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Trimmer
Repair Center  Lawn Equipment  Trimmer  Won't Start

Trimmer: Won't Start

If your trimmer is not working and does not start, some of the following parts might be causing this problem: the ignition module, fuel filter, fuel lines, primer bulb, and carburetor. We can help you find the right part to replace. Our repair information is a general guide to help you, but for more specific repair information related to your model, check your owner’s manual.

Carburetors
Carburetors
A carburetor is responsible for mixing air and fuel together at the perfect level for combustion to occur. If it is adjusted incorrectly, it can cause the engine to not start. Locate the carburetor underneath the air filter. Remove the covers to gain access to the carburetor. Remove the air cleaner cap and air filter; look for any obstructions in the way that could block air flow, starving the engine of oxygen. Make sure the choke functions properly as it should be closed for start ups. If it is open, it’s possible the cable is too stretched and should be replaced. Unhook the cable at each end and install a new one. Next, locate the adjustment screws. To adjust the carburetor, start with both screws backed out 2 turns from the closed position. One should be idle mix and the other should be high speed. Start the engine and let...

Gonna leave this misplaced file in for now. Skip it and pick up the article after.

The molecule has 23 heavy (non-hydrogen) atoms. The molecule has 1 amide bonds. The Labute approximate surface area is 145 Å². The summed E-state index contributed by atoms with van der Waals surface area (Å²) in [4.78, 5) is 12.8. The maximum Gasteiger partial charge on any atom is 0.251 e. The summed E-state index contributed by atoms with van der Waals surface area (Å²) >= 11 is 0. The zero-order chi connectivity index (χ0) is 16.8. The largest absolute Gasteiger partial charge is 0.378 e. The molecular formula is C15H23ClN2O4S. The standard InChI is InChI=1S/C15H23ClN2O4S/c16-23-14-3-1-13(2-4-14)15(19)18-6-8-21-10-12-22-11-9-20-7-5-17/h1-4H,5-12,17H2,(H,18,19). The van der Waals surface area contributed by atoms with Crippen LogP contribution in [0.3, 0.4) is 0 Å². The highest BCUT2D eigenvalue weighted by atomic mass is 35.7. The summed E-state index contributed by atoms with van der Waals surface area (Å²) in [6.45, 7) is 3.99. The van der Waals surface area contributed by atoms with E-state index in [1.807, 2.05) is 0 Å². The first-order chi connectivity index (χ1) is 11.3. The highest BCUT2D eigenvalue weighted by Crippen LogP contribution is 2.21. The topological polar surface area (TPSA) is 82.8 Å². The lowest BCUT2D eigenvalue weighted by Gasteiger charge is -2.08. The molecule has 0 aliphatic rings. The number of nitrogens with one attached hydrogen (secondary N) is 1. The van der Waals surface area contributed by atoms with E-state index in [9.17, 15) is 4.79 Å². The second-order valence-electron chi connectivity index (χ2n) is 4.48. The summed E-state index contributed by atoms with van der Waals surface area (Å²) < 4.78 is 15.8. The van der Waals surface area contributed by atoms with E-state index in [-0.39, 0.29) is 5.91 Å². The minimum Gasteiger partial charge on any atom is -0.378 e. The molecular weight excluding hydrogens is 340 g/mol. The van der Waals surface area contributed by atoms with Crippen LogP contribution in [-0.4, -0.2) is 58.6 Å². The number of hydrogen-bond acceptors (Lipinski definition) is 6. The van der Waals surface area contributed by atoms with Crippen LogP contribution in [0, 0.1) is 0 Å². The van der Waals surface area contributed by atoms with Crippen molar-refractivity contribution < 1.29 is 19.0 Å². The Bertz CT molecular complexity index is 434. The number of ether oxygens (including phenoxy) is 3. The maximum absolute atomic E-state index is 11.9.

A carburetor is responsible for mixing air and fuel together at the perfect level for combustion to occur. If it is adjusted incorrectly, it can cause the engine to not start. Locate the carburetor underneath the air filter. Remove the covers to gain access to the carburetor. Remove the air cleaner cap and air filter; look for any obstructions in the way that could block air flow, starving the engine of oxygen. Make sure the choke functions properly as it should be closed for start ups. If it is open, it’s possible the cable is too stretched and should be replaced. Unhook the cable at each end and install a new one. Next, locate the adjustment screws. To adjust the carburetor, start with both screws backed out 2 turns from the closed position. One should be idle mix and the other should be high speed. Start the engine and let it warm up for 5 minutes to bring the engine up to operating temperature. You may have to keep the throttle open a bit. Slowly turn in the low speed jet, until it starts to die, then back it out another 1/4 to 1/2 turn. Next, hold the throttle wide open, and slowly turn in the high speed, until it starts to smooth out and rev high, and scream, then back this out until it starts to run rough or slows down, then turn it back in to midway between these two positions. Keep playing with the low speed needle until you get a quick response from the throttle, and good idle with the idle adjustment. Next, play with the high-speed needle, but always back it out from the setting about 1/4 turn or so, from where it runs the smoothest. Backing it out will allow more fuel when under a load, and keep your 2-cycle motor from running too lean. Put a load on it and adjust the settings a hair at a time. It’s also important to ensure your oil/gas is mixed correctly. Most will start and run with both screws open 2 turns. Do not close the high speed off any more than necessary, no matter how well it runs. Some types of carburetors are considered “fixed”, which means it’s not possible to adjust them. While you’re doing all this, you should probably clean out your carburetor with carburetor cleaner. Carbs can become gummed up easily in 2-stroke engines and this can cause a no start situation if it’s bad enough. Use a soft small bristle brush to reach the inside making sure to get into the small ports.